Benefits of Yearly Vet Visits

Having a good relationship with your veterinarian is as important as having a good relationship with your doctor or your child’s pediatrician.  Sometimes the helpful nature and personality of the office staff and vet techs can also impact your decision.

You should feel comfortable asking them questions about your pet’s health and making sure they support your decisions for your dog. This may include spaying and neutering timelines (early vs waiting), titers vs, vaccinations, feeding options (raw versus dog food), and treatment options for health concerns. If your concerns are ignored or dismissed, it may be time to look for a new veterinarian.

There is nothing wrong with getting a second opinion on a health issue with your dog. People get second opinions on diagnosis and treatment options frequently. You can also have more than one veterinarian to assist your dog. Some people use one vet for annual exams and minor procedures, but may also have a vet that specializes in a specific area (such as ophthalmology, dermatology, cancer, rehabilitation, or holistic additions such as acupuncture, chiropractic and laser therapy).

An annual exam (aka wellness exam) allows your veterinarian to take a close look at your pet and compare findings with those of the previous visit. It’s also your opportunity to share anything out of the ordinary that you’ve noticed such as excessive water drinking, loss of appetite, coughing, diarrhea or constipation. I often recommend making a list of things to discuss with your vet before each visit, so you don’t forget.

At certain ages, it is useful to get a blood test for your dog. The Complete Blood Count, or CBC, shows a veterinarian your dog’s hydration status, anemia, infection, blood clotting ability and immune system response. A CBC is essential for dog that have symptoms like fever, vomiting, diarrhea, weakness, pale gums or loss of appetite.

There is a lot of controversy over vaccinations and titer testing. I want to explain the differences below to give you more information.

A titer test is an antibody blood test that can tell you if a previous vaccine is still protecting your dog’s immune system. Many times, a vaccination is effective 3-5  or more years after the initial vaccination.

You can get more information here:

Fecal exams give your vet the opportunity to check your dog or cat for intestinal parasites which are otherwise difficult to detect. Examples of intestinal parasites include roundworms, hookworms, whipworms, coccidia and giardiasis. Since intestinal parasites live and hide in your pet’s GI tract, they are usually hidden from view.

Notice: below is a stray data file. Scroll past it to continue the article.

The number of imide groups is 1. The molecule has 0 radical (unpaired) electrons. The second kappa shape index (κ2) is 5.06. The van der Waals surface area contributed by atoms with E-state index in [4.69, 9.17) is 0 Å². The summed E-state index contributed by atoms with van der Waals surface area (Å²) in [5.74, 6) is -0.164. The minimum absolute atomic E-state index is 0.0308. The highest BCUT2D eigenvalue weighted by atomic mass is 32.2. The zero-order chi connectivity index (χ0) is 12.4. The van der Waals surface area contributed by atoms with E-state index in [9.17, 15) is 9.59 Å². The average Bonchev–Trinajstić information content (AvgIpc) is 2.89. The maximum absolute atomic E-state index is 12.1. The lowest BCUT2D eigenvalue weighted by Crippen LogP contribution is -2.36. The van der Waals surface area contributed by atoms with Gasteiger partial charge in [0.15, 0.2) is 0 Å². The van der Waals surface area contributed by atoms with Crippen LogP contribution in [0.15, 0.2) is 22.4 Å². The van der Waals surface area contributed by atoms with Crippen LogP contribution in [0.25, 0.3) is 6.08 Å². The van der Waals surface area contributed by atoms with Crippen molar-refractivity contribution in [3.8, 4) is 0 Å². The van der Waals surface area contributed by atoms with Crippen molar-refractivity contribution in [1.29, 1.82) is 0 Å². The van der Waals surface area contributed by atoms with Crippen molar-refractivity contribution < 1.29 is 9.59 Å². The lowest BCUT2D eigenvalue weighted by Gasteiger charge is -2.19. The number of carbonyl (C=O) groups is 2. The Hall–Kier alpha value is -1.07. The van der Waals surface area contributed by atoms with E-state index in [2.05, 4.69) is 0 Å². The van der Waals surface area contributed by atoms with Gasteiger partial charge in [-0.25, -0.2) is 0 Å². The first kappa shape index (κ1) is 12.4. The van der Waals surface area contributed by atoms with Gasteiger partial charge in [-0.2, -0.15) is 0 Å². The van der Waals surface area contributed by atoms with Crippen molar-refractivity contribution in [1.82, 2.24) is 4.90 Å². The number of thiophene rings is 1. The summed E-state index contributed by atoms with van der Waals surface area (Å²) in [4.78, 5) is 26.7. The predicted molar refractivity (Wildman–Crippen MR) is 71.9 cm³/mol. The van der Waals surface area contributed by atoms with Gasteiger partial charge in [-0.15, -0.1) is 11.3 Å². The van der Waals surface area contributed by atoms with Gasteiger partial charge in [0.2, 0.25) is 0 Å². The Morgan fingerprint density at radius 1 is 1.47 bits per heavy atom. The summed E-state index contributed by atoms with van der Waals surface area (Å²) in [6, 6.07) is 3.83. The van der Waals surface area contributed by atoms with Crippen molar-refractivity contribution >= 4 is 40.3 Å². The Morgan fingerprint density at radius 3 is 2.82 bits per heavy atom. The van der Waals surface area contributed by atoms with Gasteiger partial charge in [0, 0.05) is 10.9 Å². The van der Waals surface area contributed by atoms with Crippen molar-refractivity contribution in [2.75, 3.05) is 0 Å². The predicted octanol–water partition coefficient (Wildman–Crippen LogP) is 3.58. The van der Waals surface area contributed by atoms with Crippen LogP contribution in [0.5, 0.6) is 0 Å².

I highly recommend bringing in a fecal sample for your puppies. Some puppies are wormed when young but many still pick up parasites that can cause runny stools, weight loss and not feeling well.

Annual fecal exams are the best way to ensure that your pet and your family are safe from intestinal parasites. It is easy to bring in a stool sample to have it checked.

Your vet should also do a heartworm test every year. There is also controversy in how often you give heartworm meds to your dog. Since heartworms are transmitted by mosquitos, many times owners skip the cold months when the mosquitos are dead, however, if you have a mild winter, your dog could get infected.

The preventatives are generally available in shots, tablets, or topical liquid form.  As an owner, it is important to do your research and consult your vet to determine which brand or option will work best for your dog.

You can also do your research to see what drug-free options may be available.  I prefer Heartguard, and that works best for my dogs.

Just like heartworm, flea and tick preventative is important, especially in areas where they are prevalent. And there are a variety of options (topical, chewable, etc). You want to use the option that works best for you. Sometimes what works for one pet may not be as effective for another.

I used to use frontline on my dogs for flea and tick preventative but my dogs didn’t do well with the topical. Then I tried Comfortis, which is a chewable but after a bit, my dogs started spitting the pill out of the food. I am currently using Nextguard. Again, do your research and use the best product that helps your dogs.

Your veterinarian will be an important part of your dog’s life. Find a vet that you are comfortable with and that your dog responds well too. Some dogs are very nervous at the vet so if your vet will offer you the option to come in for happy visits and get pets, treats or play, that will help reduce the stress on your dog.

I also recommend finding a vet that is open minded regarding training methods and tools along with food. There are a variety of training aids and foods that I don’t want dismissed because of prejudice or owners shamed because of the tools or food they choose to use.

And make sure to thank and appreciate your vet, vet techs and office staff.  They truly have the best intentions for your dog, even if it takes a few weeks to get in for an appointment.  They often get yelled at, cussed out or told they don’t care during the day.

I understand that they are doing the best they can. To show my appreciation, I always drop off a cheese and cracker tray during the year so they can enjoy some snacks while they are working long hours taking care of everyone’s pets.